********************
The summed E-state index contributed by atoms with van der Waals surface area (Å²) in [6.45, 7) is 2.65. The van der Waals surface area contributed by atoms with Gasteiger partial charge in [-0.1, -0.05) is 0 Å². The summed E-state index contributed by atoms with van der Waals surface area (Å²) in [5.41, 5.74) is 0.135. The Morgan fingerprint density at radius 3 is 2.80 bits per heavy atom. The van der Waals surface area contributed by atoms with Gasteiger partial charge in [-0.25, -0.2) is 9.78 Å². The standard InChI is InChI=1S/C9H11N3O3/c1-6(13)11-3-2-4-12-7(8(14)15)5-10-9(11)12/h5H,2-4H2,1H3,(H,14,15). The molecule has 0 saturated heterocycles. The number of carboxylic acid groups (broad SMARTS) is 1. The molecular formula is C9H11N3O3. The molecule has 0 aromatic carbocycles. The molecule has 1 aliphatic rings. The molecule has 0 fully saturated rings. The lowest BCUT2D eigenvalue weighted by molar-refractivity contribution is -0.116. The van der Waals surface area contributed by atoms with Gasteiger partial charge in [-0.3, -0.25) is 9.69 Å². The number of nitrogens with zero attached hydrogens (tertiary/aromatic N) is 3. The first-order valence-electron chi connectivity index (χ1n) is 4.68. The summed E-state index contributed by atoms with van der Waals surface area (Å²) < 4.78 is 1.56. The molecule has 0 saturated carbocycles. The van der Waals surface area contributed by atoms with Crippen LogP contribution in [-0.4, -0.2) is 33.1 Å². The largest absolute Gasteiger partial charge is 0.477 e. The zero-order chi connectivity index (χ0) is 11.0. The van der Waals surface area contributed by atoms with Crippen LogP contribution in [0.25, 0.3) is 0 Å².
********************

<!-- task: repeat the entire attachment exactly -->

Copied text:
The summed E-state index contributed by atoms with van der Waals surface area (Å²) in [6.45, 7) is 2.65. The van der Waals surface area contributed by atoms with Gasteiger partial charge in [-0.1, -0.05) is 0 Å². The summed E-state index contributed by atoms with van der Waals surface area (Å²) in [5.41, 5.74) is 0.135. The Morgan fingerprint density at radius 3 is 2.80 bits per heavy atom. The van der Waals surface area contributed by atoms with Gasteiger partial charge in [-0.25, -0.2) is 9.78 Å². The standard InChI is InChI=1S/C9H11N3O3/c1-6(13)11-3-2-4-12-7(8(14)15)5-10-9(11)12/h5H,2-4H2,1H3,(H,14,15). The molecule has 0 saturated heterocycles. The number of carboxylic acid groups (broad SMARTS) is 1. The molecular formula is C9H11N3O3. The molecule has 0 aromatic carbocycles. The molecule has 1 aliphatic rings. The molecule has 0 fully saturated rings. The lowest BCUT2D eigenvalue weighted by molar-refractivity contribution is -0.116. The van der Waals surface area contributed by atoms with Gasteiger partial charge in [-0.3, -0.25) is 9.69 Å². The number of nitrogens with zero attached hydrogens (tertiary/aromatic N) is 3. The first-order valence-electron chi connectivity index (χ1n) is 4.68. The summed E-state index contributed by atoms with van der Waals surface area (Å²) < 4.78 is 1.56. The molecule has 0 saturated carbocycles. The van der Waals surface area contributed by atoms with Crippen LogP contribution in [-0.4, -0.2) is 33.1 Å². The largest absolute Gasteiger partial charge is 0.477 e. The zero-order chi connectivity index (χ0) is 11.0. The van der Waals surface area contributed by atoms with Crippen LogP contribution in [0.25, 0.3) is 0 Å².